Twitter app on screen

How to block Twitter trolls

Updated on June 17, 2022

In 2018, I wrote a post on how to block Twitter trolls in bulk. Said post went on to become my most popular blog post ever, based on site traffic analytics. Unsurprising, I suppose; Twitter’s problems with trolling and harassment are well known by now, as well as its anemic handling of said problems.

That said, it’s been a few years since I wrote the post, and there’s been a few changes. Also, bulk blocking of trolls is a “scorched earth” approach; what if you just want something more nuanced? Thus, here’s an updated take on the original post, listing what tools I could find for minimizing harassment on Twitter.

Filter trolls with Block Party

Block Party is a newer third party tool for handling problematic tweets on Twitter; launching publicly in early 2021, it’s received attention from Consumer Reports and others. NPR ran an article about the creator of Block Party, Tracy Chou, and how her experience with harassment in the tech industry led to developing the service.

Briefly, one signs up for the site, links their Twitter account to Block Party, and then goes back to using Twitter as usual. Block Party will filter out problematic tweets based on user set criteria (and/or built-in preset options) and not display them on your main Twitter feed. If you want to check said filtered tweets, you can go into Block Party and do such.

When signing up for Block Party, there are two options: a free tier where there’s a delay (up to a few days) before your account’s active, or a paid tier (a one-time payment of $8) that grants immediate usage. This is Block Party’s way of making the service sustainable and trying to filter out trolls from also using the service.

Block Party also comes with two-factor authentication and similar security measures. Filters include excluding Twitter accounts without a profile photo, that have less than a certain number of followers, and so on.

Bulk block trolls with Twitter Block Chain extension (Chrome, Microsoft Edge)

Twitter welcome screen
Photo from Pixabay.

A more “scorched earth” approach to blocking Twitter trolls is blocking both harassers and their followers in bulk. One tool for this is Twitter Block Chain, an extension for the Chrome browser, though it’ll also work in Chromium-based browsers like Microsoft Edge.

To use Twitter Block Chain, install it in Chrome, then go to a user’s Twitter page. Click on the user’s follower or following page, then click Twitter Block Chain’s icon and select “Run Block Chain.” A pop-up confirmation window asks if you really want to block the user’s followers or who they’re following. If so, click “OK,” and the users will all be blocked. Depending on the number of users, processing might take awhile.

When done, your block list on Twitter will contain all of the users blocked. You’re also free to unblock any or all users like normal.

I’ll note this plugin was last updated (as of this writing) in 2019. I also couldn’t find a version (or counterpart) for Firefox or Safari; those browsers’ users might want to install a Chromium-based browser just to run this plugin.

Update: Testing this plugin in my copy of Chrome worked, but caused a few problems with the Twitter website reloading (clearing the browser cache/Twitter’s cookies fixed it). Some also commented on Twitter that the plugin’s not working for them at all, period. Again, given the plugin’s not been updated in two years, I recommend using one of the other options I’ve listed in this post instead.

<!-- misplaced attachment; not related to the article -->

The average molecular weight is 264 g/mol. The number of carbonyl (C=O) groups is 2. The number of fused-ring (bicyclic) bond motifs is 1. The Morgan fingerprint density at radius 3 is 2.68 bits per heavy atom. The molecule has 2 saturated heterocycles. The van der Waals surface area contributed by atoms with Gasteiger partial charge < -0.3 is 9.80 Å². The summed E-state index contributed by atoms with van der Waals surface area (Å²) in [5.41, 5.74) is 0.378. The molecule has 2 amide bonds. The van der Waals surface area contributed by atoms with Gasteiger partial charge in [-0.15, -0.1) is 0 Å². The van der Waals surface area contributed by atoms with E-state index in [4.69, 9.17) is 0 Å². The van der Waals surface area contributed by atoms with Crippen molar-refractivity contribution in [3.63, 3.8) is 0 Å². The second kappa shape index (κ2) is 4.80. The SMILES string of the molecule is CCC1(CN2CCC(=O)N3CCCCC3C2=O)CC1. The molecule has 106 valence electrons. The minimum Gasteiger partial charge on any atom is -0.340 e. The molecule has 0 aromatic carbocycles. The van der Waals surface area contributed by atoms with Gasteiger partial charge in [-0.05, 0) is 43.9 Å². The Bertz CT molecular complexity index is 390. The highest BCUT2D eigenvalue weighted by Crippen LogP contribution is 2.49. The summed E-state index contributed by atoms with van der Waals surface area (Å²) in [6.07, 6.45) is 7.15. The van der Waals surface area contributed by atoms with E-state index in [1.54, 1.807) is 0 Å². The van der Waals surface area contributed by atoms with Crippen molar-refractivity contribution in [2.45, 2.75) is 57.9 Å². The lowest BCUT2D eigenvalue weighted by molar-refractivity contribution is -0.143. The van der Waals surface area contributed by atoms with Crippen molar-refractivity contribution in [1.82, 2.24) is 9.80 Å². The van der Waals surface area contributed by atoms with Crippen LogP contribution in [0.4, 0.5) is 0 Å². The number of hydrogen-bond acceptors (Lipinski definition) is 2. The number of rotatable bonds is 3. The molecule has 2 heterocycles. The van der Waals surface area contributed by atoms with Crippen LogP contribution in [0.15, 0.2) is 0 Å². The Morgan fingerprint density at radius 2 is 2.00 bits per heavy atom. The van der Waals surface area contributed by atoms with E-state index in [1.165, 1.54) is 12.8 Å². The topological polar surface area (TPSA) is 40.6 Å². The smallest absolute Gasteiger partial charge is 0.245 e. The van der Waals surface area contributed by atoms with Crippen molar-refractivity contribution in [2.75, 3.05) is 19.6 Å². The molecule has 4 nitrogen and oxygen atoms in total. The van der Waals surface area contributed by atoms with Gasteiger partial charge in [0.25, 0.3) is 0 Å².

Switch your Twitter country profile to Germany

To avoid neo-Nazi propaganda and similar hate speech, one tactic that’s gained popularity is to switch Twitter’s country profile from one’s native country to Germany. German law has severe restrictions on Nazi propaganda, hate speech, and the like. Therefore, Twitter’s forced to filter out such material for German users, or at least as much as possible.

To switch to Germany’s filters:

  • Go to Settings > Account information, enter your password, then select “Country.”
  • Under “Country,” select Germany, then click “Agree and continue.”

Your Twitter displayed language will stay in English, and profile bio location will stay as-is. However, users flagged as violating German hate speech laws will be filtered out.

This feature isn’t perfect. Snopes reports that some stuff will still get through. However, some might find this worth trying.

Twitter’s built-in tools

Social media cartoon
Image by ijmaki from Pixabay

Twitter has its own built-in tools for trying to minimize harassment.

Select who can respond to tweets

By default, anyone can respond to a tweet. Twitter, however, now allows you to set who can respond. On a new tweet, click on “everyone can reply”; in the pop-up menu, you can select “Everyone,” “People you follow,” or “Only people you mention.” The latter two will block those you don’t follow or non-mentioned readers (respectively) from responding to tweets.

That said, it’s not perfect. A troll could simply retweet the tweet as a quote tweet, with their trolling remarks included.

Mute or block Twitter accounts manually

Finally there’s the traditional Twitter standby of manually muting or blocking individuals. Both achieve similar goals, but muting is a bit gentler than outright blocking. Lifewire feels muting’s better, as unlike with blocking, the account that’s muted won’t know about it. It also might work better with someone you can’t block for whatever reason (a relative, etc.).

On the other hand, blocking is more thorough as a measure, as Kotaku notes in its argument for blocking over muting. Personally, I prefer to block Twitter trolls outright.

“Twitter App” by Brett Jordan is licensed under CC BY 2.0 (Flickr / cropped from original)

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